Laying Seeds for Our Kojonup Visit: Healing Blogs

The main schoolroom at Carrolup, as it is today. On the left side in the background are the dining room and kitchen. Photograph: David Clark, 10th November 2017.

I was due to visit Kojonup with John in late October last year, but had to pull out due to illness. One of the aims of the planned talks was to highlight the legacy of the Carrolup Story, in relation to how it speaks to today about trauma, healing and resilience. On the day John gave his and my talks, I posted links to ten of my Healing Blog Posts that are particularly relevant to this magical story and to these key themes.

Given that we are travelling to Kojonup again this Thursday, I thought I would provide links (and a short summary) to seven of these ten Healing Blog posts. I have replaced the three posts related to Bruce Perry, since the links were provided in yesterday’s blog about his work. I’ve also added a link to another blog post. I hope you enjoy this selection.

Addiction and Psychological Pain: ‘Gabor Maté emphasises that it is critical to understand that although addiction is a problem it is also an attempt to solve a graver problem that is, unbearable psychic pain. To understand addiction we need to understand human pain and that takes us to focus on childhood experiences.’

How Childhood Trauma Can Make You a Sick Adult:’ In this seven minute long video, Dr. Vincent Felitti, the co-founder of the Adverse Childhood Experiences (ACE) study, details the connection between childhood trauma and negative health outcomes in adulthood.’

Recovery From Trauma – Judith Herman: ‘Trauma robs the victim of a sense of power and control; the guiding principle of recovery is to restore power and control. The first task of recovery is to establish the survivor’s safety. This task takes precedence over all others, for no therapeutic work can possibly succeed if safety has not been adequately secured…’

Recovery From Trauma – Judith Herman (Part 2): ‘Trauma isolates; the group re-creates a sense of belonging. Trauma shames and stigmatises; the group bears witness and affirms. Trauma degrades the victim; the group exalts her. Trauma dehumanizes the victim; the group restores her humanity.’

The Important of Safety and Reciprocity in Mental Health: ‘Being able to feel safe with other people is probably the single most important aspect of mental health… The critical issue is reciprocity: being truly heard and seen by the people around us, feeling that we are held in someone else’s mind and heart.’

The Healing Power of Healthy Relationships: ‘Where traumatised children are concerned, the last things we should be cutting from school schedules are the activities that can do precisely that: chorus, physical education, recess, and anything else that involves movement, play, and other forms of playful engagement.’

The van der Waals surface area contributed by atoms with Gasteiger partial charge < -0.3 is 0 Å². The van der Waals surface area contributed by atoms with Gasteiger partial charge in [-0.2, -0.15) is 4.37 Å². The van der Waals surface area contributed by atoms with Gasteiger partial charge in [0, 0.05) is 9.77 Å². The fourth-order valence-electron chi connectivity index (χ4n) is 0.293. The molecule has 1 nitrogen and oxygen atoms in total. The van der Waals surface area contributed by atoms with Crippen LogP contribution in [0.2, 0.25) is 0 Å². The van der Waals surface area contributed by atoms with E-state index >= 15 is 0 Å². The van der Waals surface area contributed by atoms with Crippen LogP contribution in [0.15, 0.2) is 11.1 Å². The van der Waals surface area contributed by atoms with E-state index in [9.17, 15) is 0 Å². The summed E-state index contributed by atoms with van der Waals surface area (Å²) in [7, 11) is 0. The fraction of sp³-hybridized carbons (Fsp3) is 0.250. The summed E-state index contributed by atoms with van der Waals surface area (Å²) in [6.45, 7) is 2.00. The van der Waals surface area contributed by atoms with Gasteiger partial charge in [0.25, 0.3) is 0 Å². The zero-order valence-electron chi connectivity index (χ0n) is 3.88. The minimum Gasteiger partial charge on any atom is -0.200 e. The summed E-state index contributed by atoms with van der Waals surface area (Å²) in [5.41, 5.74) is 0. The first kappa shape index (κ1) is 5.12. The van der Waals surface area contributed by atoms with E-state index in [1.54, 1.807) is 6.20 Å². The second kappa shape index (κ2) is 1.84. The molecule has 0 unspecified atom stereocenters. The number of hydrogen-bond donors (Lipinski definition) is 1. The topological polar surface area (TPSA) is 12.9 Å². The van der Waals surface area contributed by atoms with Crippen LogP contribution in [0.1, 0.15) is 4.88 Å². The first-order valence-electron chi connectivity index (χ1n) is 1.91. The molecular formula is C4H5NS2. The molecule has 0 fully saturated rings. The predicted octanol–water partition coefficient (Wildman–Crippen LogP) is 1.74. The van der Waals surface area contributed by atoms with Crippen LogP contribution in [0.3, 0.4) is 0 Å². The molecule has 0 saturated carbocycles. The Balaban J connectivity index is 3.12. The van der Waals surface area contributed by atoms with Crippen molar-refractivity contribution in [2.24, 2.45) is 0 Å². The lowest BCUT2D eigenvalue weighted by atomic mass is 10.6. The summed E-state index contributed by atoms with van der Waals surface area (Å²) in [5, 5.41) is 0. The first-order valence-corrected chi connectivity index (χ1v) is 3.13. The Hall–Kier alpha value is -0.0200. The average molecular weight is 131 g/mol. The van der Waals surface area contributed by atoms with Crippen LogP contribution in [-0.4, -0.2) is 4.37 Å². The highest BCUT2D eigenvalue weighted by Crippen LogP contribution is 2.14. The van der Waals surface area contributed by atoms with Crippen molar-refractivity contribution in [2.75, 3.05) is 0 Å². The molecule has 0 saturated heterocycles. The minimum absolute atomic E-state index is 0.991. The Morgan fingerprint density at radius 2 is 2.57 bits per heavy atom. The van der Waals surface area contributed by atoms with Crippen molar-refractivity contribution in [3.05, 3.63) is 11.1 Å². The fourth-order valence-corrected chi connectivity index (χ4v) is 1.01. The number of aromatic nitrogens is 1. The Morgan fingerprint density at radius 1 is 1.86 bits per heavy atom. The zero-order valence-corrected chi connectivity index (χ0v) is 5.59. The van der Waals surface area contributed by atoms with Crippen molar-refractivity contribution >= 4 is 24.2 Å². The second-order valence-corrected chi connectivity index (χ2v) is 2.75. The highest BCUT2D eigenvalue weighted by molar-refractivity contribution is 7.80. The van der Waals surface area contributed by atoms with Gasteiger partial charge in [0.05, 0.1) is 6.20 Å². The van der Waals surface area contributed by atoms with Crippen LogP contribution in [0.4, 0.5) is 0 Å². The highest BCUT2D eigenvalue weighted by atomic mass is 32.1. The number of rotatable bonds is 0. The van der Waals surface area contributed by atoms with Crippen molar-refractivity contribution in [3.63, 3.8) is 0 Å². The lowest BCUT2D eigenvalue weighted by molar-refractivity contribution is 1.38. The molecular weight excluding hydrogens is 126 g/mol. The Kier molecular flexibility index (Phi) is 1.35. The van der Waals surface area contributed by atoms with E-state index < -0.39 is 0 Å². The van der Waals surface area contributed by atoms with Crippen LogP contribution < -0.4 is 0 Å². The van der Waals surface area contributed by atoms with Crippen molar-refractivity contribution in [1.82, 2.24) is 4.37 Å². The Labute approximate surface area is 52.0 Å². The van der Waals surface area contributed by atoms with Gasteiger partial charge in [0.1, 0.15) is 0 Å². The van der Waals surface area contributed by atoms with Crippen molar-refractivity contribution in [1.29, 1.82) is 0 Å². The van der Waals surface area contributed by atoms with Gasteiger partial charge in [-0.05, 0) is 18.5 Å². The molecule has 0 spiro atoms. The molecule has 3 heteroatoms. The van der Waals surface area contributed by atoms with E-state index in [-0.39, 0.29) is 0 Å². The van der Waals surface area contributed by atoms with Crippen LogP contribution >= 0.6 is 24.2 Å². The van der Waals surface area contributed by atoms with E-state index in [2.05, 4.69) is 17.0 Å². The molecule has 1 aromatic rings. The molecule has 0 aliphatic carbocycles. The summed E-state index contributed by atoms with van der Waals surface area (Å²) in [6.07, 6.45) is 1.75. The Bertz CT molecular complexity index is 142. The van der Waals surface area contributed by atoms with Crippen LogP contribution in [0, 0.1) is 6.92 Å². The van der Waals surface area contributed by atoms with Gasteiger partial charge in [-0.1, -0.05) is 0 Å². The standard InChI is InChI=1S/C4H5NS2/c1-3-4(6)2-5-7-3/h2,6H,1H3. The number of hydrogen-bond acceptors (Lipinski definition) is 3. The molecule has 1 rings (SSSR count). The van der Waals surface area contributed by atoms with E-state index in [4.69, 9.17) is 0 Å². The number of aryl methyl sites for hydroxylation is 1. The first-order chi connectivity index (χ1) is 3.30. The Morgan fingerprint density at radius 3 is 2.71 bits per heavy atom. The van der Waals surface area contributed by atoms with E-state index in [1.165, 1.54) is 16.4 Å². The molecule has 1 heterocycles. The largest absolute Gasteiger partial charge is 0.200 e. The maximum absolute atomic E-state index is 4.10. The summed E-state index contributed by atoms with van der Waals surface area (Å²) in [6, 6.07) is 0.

What is Healing, and How Does It Occur?:  ‘The narratives demonstrate that healing at its most fundamental level is an ever-deepening knowledge, of the deep structure of the self and the layered and multiple parts of who the person is, at both biographical and transpersonal levels, culturally and spiritually.’

‘Do Things With Us, Not To Us!’ Chris Sarra: ‘If you stand beside me well intentioned, but in this relationship feeling sorry for me, as if I have to be rescued, the relationship is contaminated from the start, leaving us a few degrees out from each other and destined to become parted in the long run.’

Reducing Suicide by Connecting to Culture: ‘… whilst some Indigenous communities had suicide rates nearly 800 times the national average, others had no suicides at all. They also found a strong correlation between ‘cultural continuity’ factors and the incidence of suicide. Indigenous communities that have control over local institutions and are grounded in a collective sense of history and culture have the low rates of suicide or no suicides at all.’

Fulfilling Trauma’s Hidden Promise – James Gordon: ‘He starts by describing how he is sitting in Shigeo, a Gaza suburb bombed out during the war with Israel, with a group of eight children who have lost their fathers. He’s working with the children in a healing circle group. During the talk, we hear about the transformation of nine-year old Azhar…’

Can a Cambodian Cow Facilitate Healing? ‘This was at a time when drug companies were first introducing antidepressants into Cambodia. The companies had a problem in that there was no obvious translation in the Khmer language for ‘antidepressant’. Moreover, the idea of depression and use of drugs puzzled the people…’

12 Principles of Indigenous Healing: ‘By spreading healing messages in innovative ways and harnessing the considerable latent energy that exists at grassroots levels, we can create a ripple effect of hope and healing. Eventually, healing will become contagious, as has happened with other social movements. It can pass down generations, as has trauma.’

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